The movie flips between the prior events on the Pegasus, flashbacks to the first Cylon war, and present day where Lee has put Kendra in place as his XO to try and prove that he respects the Pegasus crew. As the crew goes on a mission to find a missing Raptor crew and an old ship from the first Cylon war with some sort of experimental tech the Cylons were butchering humans for, we go back and forth. Kendra and Kara butt heads, Kendra questions everything, Kendra remembers what brought her to this time and place. And I like Kendra. She’s an interesting character who’s had to make some compromises between her survival and her morals. She’s done things she regrets, but she’s had to keep going and not let those regrets engulf her. And they almost do, but she still keeps going. I don’t think Kendra really has an analogue on the Galactica crew. Dee, perhaps, but I almost feel as though she is a stand-in for almost every minor or unnamed character on the Galactica. People who might seem like perfectly ordinary human beings with the morals and moral failings one expects, but who, when faced with someone like Cain, might do unthinkable things. One of the things I loved about Battlestar Galactica was that it wasn’t an easy show. It made its characters make difficult decisions and it made them deal with the consequences. And Kendra is like a poster child for difficult decisions and consequences.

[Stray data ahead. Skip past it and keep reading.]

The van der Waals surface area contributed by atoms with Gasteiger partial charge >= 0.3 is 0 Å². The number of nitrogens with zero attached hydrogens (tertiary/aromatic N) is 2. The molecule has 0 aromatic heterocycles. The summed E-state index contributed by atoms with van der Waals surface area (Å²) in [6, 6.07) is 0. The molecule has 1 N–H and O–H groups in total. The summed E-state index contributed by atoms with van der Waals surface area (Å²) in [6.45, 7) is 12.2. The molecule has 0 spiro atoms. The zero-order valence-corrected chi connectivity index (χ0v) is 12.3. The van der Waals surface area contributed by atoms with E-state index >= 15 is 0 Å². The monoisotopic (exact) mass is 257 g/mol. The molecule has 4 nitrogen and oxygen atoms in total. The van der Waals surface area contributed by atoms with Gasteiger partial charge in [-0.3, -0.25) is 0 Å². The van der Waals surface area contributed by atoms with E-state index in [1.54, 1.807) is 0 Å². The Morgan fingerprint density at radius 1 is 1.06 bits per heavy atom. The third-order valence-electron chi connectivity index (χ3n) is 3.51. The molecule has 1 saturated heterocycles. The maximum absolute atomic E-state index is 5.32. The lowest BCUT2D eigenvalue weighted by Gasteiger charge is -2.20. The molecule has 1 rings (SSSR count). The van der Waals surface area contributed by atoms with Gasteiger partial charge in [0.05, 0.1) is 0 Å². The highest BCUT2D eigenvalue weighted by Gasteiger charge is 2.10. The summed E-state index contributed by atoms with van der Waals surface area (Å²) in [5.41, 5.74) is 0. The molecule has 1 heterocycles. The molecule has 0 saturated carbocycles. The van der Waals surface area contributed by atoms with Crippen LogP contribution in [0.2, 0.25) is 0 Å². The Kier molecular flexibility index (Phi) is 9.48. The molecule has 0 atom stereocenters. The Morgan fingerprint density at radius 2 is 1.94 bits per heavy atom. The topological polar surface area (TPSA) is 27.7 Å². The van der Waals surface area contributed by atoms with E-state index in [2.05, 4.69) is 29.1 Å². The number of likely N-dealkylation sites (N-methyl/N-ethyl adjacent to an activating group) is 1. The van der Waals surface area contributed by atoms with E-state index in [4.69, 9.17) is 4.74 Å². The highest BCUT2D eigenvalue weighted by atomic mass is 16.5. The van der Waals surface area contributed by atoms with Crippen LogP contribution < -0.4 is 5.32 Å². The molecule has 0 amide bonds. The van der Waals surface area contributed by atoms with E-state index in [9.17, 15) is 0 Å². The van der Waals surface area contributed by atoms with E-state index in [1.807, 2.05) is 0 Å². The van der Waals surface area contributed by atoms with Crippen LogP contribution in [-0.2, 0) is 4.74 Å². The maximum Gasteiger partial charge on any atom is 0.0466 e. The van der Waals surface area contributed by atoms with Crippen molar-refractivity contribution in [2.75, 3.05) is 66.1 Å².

She also acts as a bit of a foil for Kara. Now, I’ll be frank: I love Kara ‘Starbuck’ Thrace and I love her for her entire character, flaws and all. But because she’s such a key character in the show and because she often steals the spotlight, it’s easy to look at anyone opposing her and dismiss them. This is a mistake. Look at Tigh, for example. He turned out to be one of the biggest bad-asses on the crew. So I like when people Kara butts heads with turn out to be just as strong and just as skilled and just as stubborn as her.

The other thing I really like about this episode is the combination of past and future around the present storyline. As the team from the Pegasus goes after their missing people they discover something that was created in the past, but which ends up playing a fairly sizable role (in concept) later in the show. There are also a number of callbacks to the original series, with classic-style Cylons showing up once or twice. The only unfortunate part about that is that the
foreshadowing done in this movie never really played out very well for me. The movie ends with a mysterious character we know very little about giving a prediction of doom for the human race that involves a major character from the show. And technically I suppose it does play out. But any time you have to qualify something like that with “technically” it’s a bad sign. It’s a matter of the terminology being technically true but annoyingly misleading. It’s not clever and it’s part of my eventual disappointment with how poorly planned the end of the series seemed to be. There was so much foreshadowing, including the end of this movie, and it felt like they had to find a way to make it all fit together and it didn’t. Ultimately, I do enjoy this movie. I just have to ignore where the climactic prophecy actually ended up leading to.

Advertisements

September 29, 2011 - Posted by | daily reviews | , , ,

No comments yet.

Leave a Reply

Fill in your details below or click an icon to log in:

WordPress.com Logo

You are commenting using your WordPress.com account. Log Out / Change )

Twitter picture

You are commenting using your Twitter account. Log Out / Change )

Facebook photo

You are commenting using your Facebook account. Log Out / Change )

Google+ photo

You are commenting using your Google+ account. Log Out / Change )

Connecting to %s

%d bloggers like this: